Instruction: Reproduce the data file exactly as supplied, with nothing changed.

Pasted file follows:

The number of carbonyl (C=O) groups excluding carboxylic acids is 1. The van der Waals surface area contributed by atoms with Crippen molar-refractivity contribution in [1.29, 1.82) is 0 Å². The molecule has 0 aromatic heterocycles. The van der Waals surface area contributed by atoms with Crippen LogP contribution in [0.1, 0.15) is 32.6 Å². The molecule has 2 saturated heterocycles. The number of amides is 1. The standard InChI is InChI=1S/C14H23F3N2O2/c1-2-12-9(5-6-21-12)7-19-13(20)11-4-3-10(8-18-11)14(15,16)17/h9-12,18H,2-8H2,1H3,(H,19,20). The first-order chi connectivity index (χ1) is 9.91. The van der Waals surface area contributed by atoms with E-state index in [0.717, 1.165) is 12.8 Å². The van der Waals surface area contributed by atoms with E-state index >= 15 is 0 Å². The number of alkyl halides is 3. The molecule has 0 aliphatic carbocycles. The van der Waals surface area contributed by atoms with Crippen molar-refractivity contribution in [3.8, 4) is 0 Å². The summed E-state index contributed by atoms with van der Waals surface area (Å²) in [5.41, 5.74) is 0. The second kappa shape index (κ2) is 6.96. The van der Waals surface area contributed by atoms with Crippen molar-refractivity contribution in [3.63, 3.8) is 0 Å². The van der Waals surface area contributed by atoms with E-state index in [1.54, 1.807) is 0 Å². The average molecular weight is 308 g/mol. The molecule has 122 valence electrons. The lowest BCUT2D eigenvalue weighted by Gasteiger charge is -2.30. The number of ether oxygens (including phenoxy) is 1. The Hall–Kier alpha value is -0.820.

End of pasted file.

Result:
The number of carbonyl (C=O) groups excluding carboxylic acids is 1. The van der Waals surface area contributed by atoms with Crippen molar-refractivity contribution in [1.29, 1.82) is 0 Å². The molecule has 0 aromatic heterocycles. The van der Waals surface area contributed by atoms with Crippen LogP contribution in [0.1, 0.15) is 32.6 Å². The molecule has 2 saturated heterocycles. The number of amides is 1. The standard InChI is InChI=1S/C14H23F3N2O2/c1-2-12-9(5-6-21-12)7-19-13(20)11-4-3-10(8-18-11)14(15,16)17/h9-12,18H,2-8H2,1H3,(H,19,20). The first-order chi connectivity index (χ1) is 9.91. The van der Waals surface area contributed by atoms with E-state index in [0.717, 1.165) is 12.8 Å². The van der Waals surface area contributed by atoms with E-state index >= 15 is 0 Å². The number of alkyl halides is 3. The molecule has 0 aliphatic carbocycles. The van der Waals surface area contributed by atoms with Crippen molar-refractivity contribution in [3.8, 4) is 0 Å². The summed E-state index contributed by atoms with van der Waals surface area (Å²) in [5.41, 5.74) is 0. The second kappa shape index (κ2) is 6.96. The van der Waals surface area contributed by atoms with Crippen molar-refractivity contribution in [3.63, 3.8) is 0 Å². The van der Waals surface area contributed by atoms with E-state index in [1.54, 1.807) is 0 Å². The average molecular weight is 308 g/mol. The molecule has 122 valence electrons. The lowest BCUT2D eigenvalue weighted by Gasteiger charge is -2.30. The number of ether oxygens (including phenoxy) is 1. The Hall–Kier alpha value is -0.820.